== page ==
New ideas for your retirement tool kit:
I’ve contributed to the same mutual funds for a while. Should I make a change?
When you first started your portfolio, you probably had some basic target allocations—say, 70 percent stocks and 30 percent bonds. But as market conditions changed and some funds did better than others, the percentages in your portfolio probably changed, too. So you should check in every year, to see if you should rebalance your portfolio. If it’s been a few years, the investment world has evolved, with the growth of passively managed funds, ETF (exchange-traded funds), and so-called robo-advisers. So there may be new tools you can add to your arsenal. Also, remember that it’s not just the market that changes every year; you change as well. Especially as you edge toward retirement, your risk tolerance may decline. And it’s important to see if you’re still on track to meet your goals.
Are index funds cheaper?
The amount of money invested in passively managed funds recently hit $4.27 trillion, for the first time eclipsing funds run by professional stock pickers. Instead of choosing individual stocks, these funds—also known as index funds, because they invest in all the shares in a market index such as the S&P 500—try to match the performance of the market as a whole. If your money has been in actively managed funds for a while, it’s worth giving index funds a look. In general, their fees are lower than those charged by actively managed funds, and after costs, they have outperformed most of their actively managed peers. There’s one exception to that trend: bond funds. The performance of passive bond funds has slightly trailed that of active managers, who seem to have been better at predicting changes in volatile interest rates.
Should I look more closely at ETFs?
Definitely, if you haven’t already. ETFs have been around since the 1990s, but they’ve really taken off over the past few years. An ETF is a basket of investments, usually tracking a broad market index or built on a certain theme. One ETF might focus on certain technology companies, for example, and another on large-cap multinationals. Unlike mutual funds, ETFs can be freely traded, in a matter of minutes, through any brokerage. ETFs also have no fees to buy or sell, a major advantage over some mutual funds. (Fortunately, the advent of “no-load” mutual funds has largely eliminated many of the excessive mutual fund fees of the past.) Just be careful with ETFs targeting narrow niches; there are now some devoted to robotics, cybersecurity, drones—even marijuana production. A number of these have substantial risk, and they can diverge from the broader market.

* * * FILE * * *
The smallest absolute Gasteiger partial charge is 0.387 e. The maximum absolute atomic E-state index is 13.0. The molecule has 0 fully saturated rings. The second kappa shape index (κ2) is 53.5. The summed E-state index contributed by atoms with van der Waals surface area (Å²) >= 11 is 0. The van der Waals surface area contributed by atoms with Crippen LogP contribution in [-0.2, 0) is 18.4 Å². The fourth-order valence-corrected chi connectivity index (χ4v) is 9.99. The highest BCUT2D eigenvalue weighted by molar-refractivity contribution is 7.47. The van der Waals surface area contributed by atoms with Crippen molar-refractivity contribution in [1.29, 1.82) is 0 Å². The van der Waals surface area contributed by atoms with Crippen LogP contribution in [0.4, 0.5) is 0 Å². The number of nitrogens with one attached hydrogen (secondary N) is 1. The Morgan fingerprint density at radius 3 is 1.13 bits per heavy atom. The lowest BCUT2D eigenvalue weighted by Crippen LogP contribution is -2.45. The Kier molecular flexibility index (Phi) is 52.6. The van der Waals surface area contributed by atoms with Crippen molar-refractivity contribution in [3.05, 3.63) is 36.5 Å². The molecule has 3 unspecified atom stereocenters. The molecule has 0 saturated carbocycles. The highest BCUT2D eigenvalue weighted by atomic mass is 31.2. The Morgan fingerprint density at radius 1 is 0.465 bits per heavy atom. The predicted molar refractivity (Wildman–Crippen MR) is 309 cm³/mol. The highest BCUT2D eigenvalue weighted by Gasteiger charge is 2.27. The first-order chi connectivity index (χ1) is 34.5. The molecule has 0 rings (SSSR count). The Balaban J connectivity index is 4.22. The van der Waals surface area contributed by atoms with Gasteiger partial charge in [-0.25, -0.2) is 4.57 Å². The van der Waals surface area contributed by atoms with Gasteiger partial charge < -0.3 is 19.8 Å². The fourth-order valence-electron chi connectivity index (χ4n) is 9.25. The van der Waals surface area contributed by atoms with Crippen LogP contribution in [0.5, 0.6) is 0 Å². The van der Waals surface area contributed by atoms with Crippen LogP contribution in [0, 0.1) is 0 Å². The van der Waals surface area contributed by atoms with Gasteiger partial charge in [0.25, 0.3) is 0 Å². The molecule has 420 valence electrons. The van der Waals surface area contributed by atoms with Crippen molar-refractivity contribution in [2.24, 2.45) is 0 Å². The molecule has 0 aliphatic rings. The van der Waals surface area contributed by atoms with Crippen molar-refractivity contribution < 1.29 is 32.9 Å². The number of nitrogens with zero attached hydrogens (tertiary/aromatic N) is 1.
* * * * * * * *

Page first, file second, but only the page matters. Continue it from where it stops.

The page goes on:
What about target date funds?
If you have a 401(k), there’s a good chance you’re familiar with target date funds. They’re commonly the default choice for these retirement plans, and your company may already have auto-enrolled you in one. They are often thought of as “set it and forget it” investment vehicles, because they automatically rebalance your portfolio as you approach your target retirement date. However, since the fund itself is often investing in other funds, they come with higher fees. You’ll typically pay 0.5 percent more a year over the cost of passively managed funds, and those costs add up. Target date funds also tend to be quite conservative in their investments, even at the start, meaning that they might be too heavily weighted with bonds during a time of ultralow interest rates. Especially if you’re young, it’s worth checking out what target date funds you might be invested in, and you may think about changing your default investment options.
Can I consider socially responsible options?
For many years, the assumption was that you had to turn off your conscience when looking to make money in the markets. That is no longer the case. In fact, the opposite might be true in some cases, particularly when it comes to long-term growth. In recent years, many investors have become aware of options for socially responsible, or impact, investing. It goes under a lot of different names; one is ESG investing, which stands for Environmental, Social, and Governance. Such terms can apply to a broad range of approaches—everything from investing in companies determined to improve the environment to filtering out arms manufacturers, say, or companies that sell alcohol or tobacco products. It’s a field that has grown dramatically over the past decade.
Are there new technologies I should look at?
Yes: Robo-advising. It sounds alarming—and to some old-school financial advisers, it sort of is—but really, the sophistication of financial technology products has gotten to the point where an automated, algorithm-based digital platform can offer many of the same services as a traditional, carbon-based adviser, at a fraction of the cost. These new digital tools can offer guidance based on highly specific metrics, such as your investment goals or your risk tolerance. They can automatically perform tasks such as rebalancing your portfolio and “tax-loss harvesting” (selling money-losing investments at the end of the year to reduce your taxes) and give you advice tailored to your mix of assets and financial circumstances. There are robo-advisers built around apps, and all the major brokerages now offer a robo-product. Not only can they save you money on fees versus a traditional financial adviser but they also don’t discriminate based on assets, whereas many human advisers, for understandable reasons, require you to have anywhere between $100,000 and $250,000 before they will take you on as a client. ■